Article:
Sunday, 19 August 2012

Dorset - the Final Word

After almost two months, it's time to say goodbye to my blog posts about Dorset.  It's been an interesting learning journey and also a busy time in my non-cyber life, as I've taken on a new role at work and that has kept me pretty busy (not to mention summer holidays!).

A summary of the themes

This has been my first series of blog posts about England, but hopefully it won't be my last.  Over the past couple of months, I've learned about England's Celtic heritage and the Celtic tribe, Durotriges who gave Dorset its name.  I learned a lot about Iguanadons and other 'remarkable creatures' such as Mary Anning, Dorset's most famous palaeontologist.  I learned about the different types of Doom Metal and Dorset's Wizards of Wimborne.  I learned how to make traditional Dorsetshire food, such as Tea Bread and Lyme Bay Fish pie.  I rediscovered Thomas Hardy's work and read Ian McEwan's On Chesil Beach - a truly beautiful novel.  I also learned about Dorset's radical past and the Tolpuddle Martyrs.

Tools for research

I read several books as part of my research for Dorset:

Some of the books I read as part of my research
Tracey Chevalier's Remarkable Creatures.  Ian McEwan's On Chesil Beach. (Extracts from) Thomas Hardy's Tess of the d'Urbervilles. (Chapters from) Patricia Ingham's Author's in Context: Thomas Hardy.  (The first few chapters of) Henry Pelling's A History of British Trade Unionism and, just for the fun of it, I also read PD James', The Black Tower, which is set in Dorset!

I also watched the following movies:

Bill Douglas' Comrades (1986), Roman Polanski's Tess (1979), John Schlesinger's Far from the Madding Crowd (1967), Michael Winterbottom's Jude (1996), Michael Winterbottom's Trishna (2011), which I saw at the cinema and Karel Reisz's The French Lieutenant's Woman (1981), which is also set in Dorset.  I'm a big fan of John Fowles, actually and it's a shame I didn't have more time to explore his work, but I try to concentrate on writers etc that are less familiar to me (eg. PD James).

Other Themes

As usual, there were other themes that I was interested in exploring - these were:

The history of the Olympic torch, as this passed through Dorset when I was researching for this blog.
The influence of the Sea on human culture.
The chalk figures on the hillside, like the giant at Cerne Abbas.
The concept of 'Fool's gold'
George III's fascination with Weymouth
The work of William Barnes
Brownsea Island and the scout movement
The Dorset culture of northern Canada

Dinner party trivia

And here are is some Dorset trivia which you can use to impress people at dinner parties!

A view of Portland by me
People on the Isle of Portland are superstitious about rabbits, to the point that they won't even use the word 'rabbit' when talking about them - instead they call them 'underground mutton' or 'long-eared furry things'.  Apologies to anyone on Portland who might be reading this blog post!

Sir Christopher Wren used around 6 million tonnes of white Portland stone, to rebuild London, after the Great Fire in 1666.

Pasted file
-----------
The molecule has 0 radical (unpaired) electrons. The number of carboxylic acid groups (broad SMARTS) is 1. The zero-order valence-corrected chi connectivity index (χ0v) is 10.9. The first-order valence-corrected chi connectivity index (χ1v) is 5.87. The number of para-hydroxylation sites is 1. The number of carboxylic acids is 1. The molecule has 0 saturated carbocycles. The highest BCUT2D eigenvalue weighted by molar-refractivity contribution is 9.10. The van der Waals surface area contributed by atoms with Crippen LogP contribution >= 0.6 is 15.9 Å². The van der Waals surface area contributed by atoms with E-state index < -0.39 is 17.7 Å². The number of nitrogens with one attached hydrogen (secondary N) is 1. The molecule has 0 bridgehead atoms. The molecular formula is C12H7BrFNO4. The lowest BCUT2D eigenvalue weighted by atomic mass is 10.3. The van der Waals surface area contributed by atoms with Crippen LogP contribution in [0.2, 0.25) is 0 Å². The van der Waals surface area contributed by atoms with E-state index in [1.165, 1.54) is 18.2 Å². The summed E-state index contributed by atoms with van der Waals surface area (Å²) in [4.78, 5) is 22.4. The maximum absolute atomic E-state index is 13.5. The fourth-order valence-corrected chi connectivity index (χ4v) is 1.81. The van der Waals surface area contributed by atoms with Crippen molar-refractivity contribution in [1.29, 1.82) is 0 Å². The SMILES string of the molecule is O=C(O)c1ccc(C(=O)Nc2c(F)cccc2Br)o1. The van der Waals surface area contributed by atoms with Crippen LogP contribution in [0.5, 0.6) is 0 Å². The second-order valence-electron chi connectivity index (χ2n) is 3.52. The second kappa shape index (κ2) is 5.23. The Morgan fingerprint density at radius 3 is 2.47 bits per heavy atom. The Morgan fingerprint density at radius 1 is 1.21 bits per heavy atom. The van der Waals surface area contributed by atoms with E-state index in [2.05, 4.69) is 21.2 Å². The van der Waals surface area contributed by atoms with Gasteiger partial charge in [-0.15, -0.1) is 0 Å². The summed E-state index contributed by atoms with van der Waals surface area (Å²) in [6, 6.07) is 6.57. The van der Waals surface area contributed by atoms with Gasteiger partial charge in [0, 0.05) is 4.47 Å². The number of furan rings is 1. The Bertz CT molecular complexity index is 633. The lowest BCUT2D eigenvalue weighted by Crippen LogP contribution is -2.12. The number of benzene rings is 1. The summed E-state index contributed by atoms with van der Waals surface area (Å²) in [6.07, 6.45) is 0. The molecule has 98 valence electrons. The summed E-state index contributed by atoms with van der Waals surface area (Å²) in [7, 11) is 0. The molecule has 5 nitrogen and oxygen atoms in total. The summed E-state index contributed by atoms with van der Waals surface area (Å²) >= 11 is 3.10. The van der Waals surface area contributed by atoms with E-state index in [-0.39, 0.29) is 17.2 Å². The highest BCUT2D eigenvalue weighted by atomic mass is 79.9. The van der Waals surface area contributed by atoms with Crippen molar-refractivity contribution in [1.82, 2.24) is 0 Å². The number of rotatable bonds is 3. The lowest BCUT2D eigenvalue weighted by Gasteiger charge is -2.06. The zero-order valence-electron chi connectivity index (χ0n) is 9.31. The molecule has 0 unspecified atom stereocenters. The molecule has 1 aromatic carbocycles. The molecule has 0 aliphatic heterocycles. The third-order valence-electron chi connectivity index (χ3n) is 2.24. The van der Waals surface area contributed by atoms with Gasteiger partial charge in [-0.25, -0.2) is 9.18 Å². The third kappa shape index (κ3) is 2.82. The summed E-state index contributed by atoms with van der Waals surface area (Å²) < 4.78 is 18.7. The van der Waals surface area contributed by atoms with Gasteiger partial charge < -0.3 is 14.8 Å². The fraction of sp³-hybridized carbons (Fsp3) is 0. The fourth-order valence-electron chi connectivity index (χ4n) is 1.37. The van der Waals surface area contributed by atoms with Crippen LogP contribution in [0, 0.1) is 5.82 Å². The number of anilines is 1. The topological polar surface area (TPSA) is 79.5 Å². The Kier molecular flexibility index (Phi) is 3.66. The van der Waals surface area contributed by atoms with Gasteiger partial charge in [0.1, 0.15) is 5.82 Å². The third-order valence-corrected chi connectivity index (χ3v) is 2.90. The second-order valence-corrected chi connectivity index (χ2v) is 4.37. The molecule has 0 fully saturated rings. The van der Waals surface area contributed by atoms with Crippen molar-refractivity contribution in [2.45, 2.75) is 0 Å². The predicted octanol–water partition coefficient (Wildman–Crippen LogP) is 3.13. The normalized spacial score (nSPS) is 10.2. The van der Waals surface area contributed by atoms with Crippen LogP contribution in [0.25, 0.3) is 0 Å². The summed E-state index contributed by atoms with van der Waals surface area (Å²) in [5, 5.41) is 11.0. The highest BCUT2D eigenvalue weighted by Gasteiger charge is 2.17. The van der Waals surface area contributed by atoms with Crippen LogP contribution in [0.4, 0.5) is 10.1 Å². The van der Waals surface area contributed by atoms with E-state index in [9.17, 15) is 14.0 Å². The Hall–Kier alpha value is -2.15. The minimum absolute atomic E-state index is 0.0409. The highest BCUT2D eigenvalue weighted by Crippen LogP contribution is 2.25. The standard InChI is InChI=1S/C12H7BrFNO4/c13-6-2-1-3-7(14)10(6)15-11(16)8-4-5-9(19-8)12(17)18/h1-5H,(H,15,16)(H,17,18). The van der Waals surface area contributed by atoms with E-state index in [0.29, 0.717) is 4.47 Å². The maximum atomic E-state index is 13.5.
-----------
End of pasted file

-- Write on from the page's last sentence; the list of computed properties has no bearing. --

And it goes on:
The Isle of Portland was at the forefront of railway development, as rails were used to transport stone and people from sea level to the top of Portland Hill.

Bermuda was once known as The Somers' Isles after its founder, Sir George Somers, who came from Lyme Regis.  Lyme Regis is twinned with Bermuda's capital, St. George's.

In the 1780's, Lyme Regis was equivalent in size and importance to Liverpool.

The Soviet spy, Anthony Blunt, was born in Bournemouth.

One of the first recorded Viking raids on England, happened in Dorset.  Dorset is also believed to have been the entry-point to England for the Black Death, coming from mainland Europe.

Sailing off the Dorset coast by me
Over half of Dorset is designated as an 'area of outstanding beauty' and three-quarters of the Dorset coast is a UNESCO world-heritage site!

There are no motorways in Dorset.

Poole harbour is one of the world's largest natural harbours - it used to be a river valley, until water levels rose, around 6,000 years ago.

37,500 people work in Dorset's thriving tourism industry.

The Bournemouth Symphony orchestra was founded in 1893.

The writer, John le Carre, was born in Poole.

The Final word

Writing this blog always gives me the opportunity to explore new things and read writers that I would never had read otherwise.  PD James is a writer I wouldn't normally read, purely because of her genre, which is 'detective fiction', something I rarely indulge in!  I'm not very good at whodunnits, as I usually fall for the most obvious red herrings and don't have the intuitive skills required to solve whatever mystery is at hand.

I enjoyed reading PD James' The Black Tower and she seems to be a very good writer of detective fiction.  If this month's Bournemouth Daily Echo (Dorset Police clear-up rate one of the worst in the UK), is anything to go by, the characters in PD James' novel wouldn't have had much help from the local Dorset police!

Perhaps there is less crime in Dorset than in other parts of the country?  Or perhaps, it's no coincidence that crime detection rates are falling at a time when the county's police force is faced with cut-backs.  It's a far-cry from Thomas Hardy's idyll of rural England but, I guess, even Dorset will have to deal with the challenges of 21st-century life!

Image credits:

All photos were taken by me - please feel free to re-use them under the Creative Commons license:

Attribution (especially to this blog)

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